Army set to welcome first woman Green Beret next month

The Army is scheduled to welcome its first woman Green Beret to graduate from the Special Forces Qualification Course next month.

Rep. Elise StefanikElise Marie StefanikThe Hill's 12:30 Report: Fauci 'aspirationally hopeful' of a vaccine by winter Pentagon: 'No corroborating evidence' yet to validate troop bounty allegations Overnight Defense: Lawmakers demand answers on reported Russian bounties for US troops deaths in Afghanistan | Defense bill amendments target Germany withdrawal, Pentagon program giving weapons to police MORE (R-N.Y.) released a statement Thursday commemorating the honor for the unnamed woman, saying, "The graduation of the first female U.S. Army Green Beret is an important and hard-earned milestone."

One woman had previously completed the Q Course in the 1980s but was denied the opportunity to graduate, according to the Army Times.


While officials from Army Special Operations Command previously declined to comment on the first woman graduating from the Q Course, Stefanik is a member of one of the House Armed Services subcommittees with jurisdiction over SOCOM and announced the woman's graduation is set for July 9.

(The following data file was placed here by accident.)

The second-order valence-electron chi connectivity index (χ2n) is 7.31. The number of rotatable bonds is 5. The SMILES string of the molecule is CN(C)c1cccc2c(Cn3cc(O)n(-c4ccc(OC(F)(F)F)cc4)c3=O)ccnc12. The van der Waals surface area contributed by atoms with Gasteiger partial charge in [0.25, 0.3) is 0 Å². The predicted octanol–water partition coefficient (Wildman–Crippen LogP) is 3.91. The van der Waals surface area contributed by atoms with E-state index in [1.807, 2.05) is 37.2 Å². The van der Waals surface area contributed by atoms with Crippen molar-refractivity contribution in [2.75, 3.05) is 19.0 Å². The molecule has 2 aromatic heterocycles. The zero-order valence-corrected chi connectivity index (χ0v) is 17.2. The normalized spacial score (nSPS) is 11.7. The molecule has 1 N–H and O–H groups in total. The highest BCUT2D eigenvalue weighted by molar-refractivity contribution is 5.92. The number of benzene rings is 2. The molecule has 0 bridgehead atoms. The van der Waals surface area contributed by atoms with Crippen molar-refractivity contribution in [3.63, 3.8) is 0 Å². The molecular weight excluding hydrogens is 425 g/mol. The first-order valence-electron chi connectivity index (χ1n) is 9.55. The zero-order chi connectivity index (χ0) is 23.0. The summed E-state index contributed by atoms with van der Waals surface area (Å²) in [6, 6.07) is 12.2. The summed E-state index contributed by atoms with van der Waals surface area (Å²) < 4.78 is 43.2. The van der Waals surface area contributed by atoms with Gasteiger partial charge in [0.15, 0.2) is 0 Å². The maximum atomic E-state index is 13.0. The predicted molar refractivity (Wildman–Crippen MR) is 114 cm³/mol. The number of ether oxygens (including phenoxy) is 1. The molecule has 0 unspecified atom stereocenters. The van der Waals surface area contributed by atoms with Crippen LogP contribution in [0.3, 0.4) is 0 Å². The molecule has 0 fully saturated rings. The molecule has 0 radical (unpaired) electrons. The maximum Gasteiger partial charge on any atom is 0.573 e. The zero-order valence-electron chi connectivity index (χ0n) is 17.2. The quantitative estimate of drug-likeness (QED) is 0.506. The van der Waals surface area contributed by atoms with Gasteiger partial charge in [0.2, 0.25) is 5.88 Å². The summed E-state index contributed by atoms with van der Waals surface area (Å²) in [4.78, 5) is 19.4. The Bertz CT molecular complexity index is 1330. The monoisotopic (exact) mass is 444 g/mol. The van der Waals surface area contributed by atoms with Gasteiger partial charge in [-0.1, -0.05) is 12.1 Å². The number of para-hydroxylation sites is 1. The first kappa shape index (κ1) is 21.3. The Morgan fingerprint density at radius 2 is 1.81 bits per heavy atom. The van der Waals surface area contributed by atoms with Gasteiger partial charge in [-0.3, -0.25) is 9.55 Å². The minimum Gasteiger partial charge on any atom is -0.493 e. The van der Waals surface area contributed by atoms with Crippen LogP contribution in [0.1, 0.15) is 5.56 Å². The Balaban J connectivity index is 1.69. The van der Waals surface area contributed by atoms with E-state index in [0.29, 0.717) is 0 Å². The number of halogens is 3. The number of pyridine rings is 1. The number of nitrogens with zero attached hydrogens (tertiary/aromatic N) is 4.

"I hope she is the first woman of many to wear the illustrious Green Beret," Stefanik said.

The first woman to complete the Special Forces selection course did so in November 2018, the first time for any woman to do so since the Army opened its special operations jobs to women in 2016.

Special Forces selection works as a gateway into the remainder of the Q Course. Still, it is not a direct guarantee for graduation or completion of the entire program, which encompasses being a specialist in medicine, weapons, communications, and engineers.

According to the New York Times, a report from 1981 shows Capt. Kathleen Wilder was informed before her graduation that she had failed a field exercise.

Wilder filed a sex discrimination complaint, which concluded that she was wrongfully denied graduation from the program after examination from Brig. Gen. F. Cecil Adams.